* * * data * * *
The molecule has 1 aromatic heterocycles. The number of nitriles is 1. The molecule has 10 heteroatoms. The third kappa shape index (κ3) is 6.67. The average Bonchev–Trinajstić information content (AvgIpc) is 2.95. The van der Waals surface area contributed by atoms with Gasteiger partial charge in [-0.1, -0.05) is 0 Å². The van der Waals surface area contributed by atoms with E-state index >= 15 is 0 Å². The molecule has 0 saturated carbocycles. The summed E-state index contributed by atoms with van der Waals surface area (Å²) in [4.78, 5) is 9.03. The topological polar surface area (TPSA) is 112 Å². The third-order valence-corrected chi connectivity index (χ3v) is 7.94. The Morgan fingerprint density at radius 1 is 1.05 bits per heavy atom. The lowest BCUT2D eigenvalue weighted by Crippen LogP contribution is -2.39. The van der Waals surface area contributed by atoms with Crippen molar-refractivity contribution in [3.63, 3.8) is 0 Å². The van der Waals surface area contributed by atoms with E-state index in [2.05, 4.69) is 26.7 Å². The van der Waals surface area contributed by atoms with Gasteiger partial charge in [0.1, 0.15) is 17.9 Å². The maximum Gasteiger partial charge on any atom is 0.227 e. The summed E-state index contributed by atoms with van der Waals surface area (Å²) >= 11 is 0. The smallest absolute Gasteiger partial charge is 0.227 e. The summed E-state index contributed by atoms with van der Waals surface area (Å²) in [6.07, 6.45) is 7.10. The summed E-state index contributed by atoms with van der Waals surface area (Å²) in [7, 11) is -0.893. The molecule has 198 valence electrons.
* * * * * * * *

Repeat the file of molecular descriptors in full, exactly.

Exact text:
The molecule has 1 aromatic heterocycles. The number of nitriles is 1. The molecule has 10 heteroatoms. The third kappa shape index (κ3) is 6.67. The average Bonchev–Trinajstić information content (AvgIpc) is 2.95. The van der Waals surface area contributed by atoms with Gasteiger partial charge in [-0.1, -0.05) is 0 Å². The van der Waals surface area contributed by atoms with E-state index >= 15 is 0 Å². The molecule has 0 saturated carbocycles. The summed E-state index contributed by atoms with van der Waals surface area (Å²) in [4.78, 5) is 9.03. The topological polar surface area (TPSA) is 112 Å². The third-order valence-corrected chi connectivity index (χ3v) is 7.94. The Morgan fingerprint density at radius 1 is 1.05 bits per heavy atom. The lowest BCUT2D eigenvalue weighted by Crippen LogP contribution is -2.39. The van der Waals surface area contributed by atoms with Crippen molar-refractivity contribution in [3.63, 3.8) is 0 Å². The van der Waals surface area contributed by atoms with E-state index in [2.05, 4.69) is 26.7 Å². The van der Waals surface area contributed by atoms with Gasteiger partial charge in [0.1, 0.15) is 17.9 Å². The maximum Gasteiger partial charge on any atom is 0.227 e. The summed E-state index contributed by atoms with van der Waals surface area (Å²) >= 11 is 0. The smallest absolute Gasteiger partial charge is 0.227 e. The summed E-state index contributed by atoms with van der Waals surface area (Å²) in [6.07, 6.45) is 7.10. The summed E-state index contributed by atoms with van der Waals surface area (Å²) in [7, 11) is -0.893. The molecule has 198 valence electrons.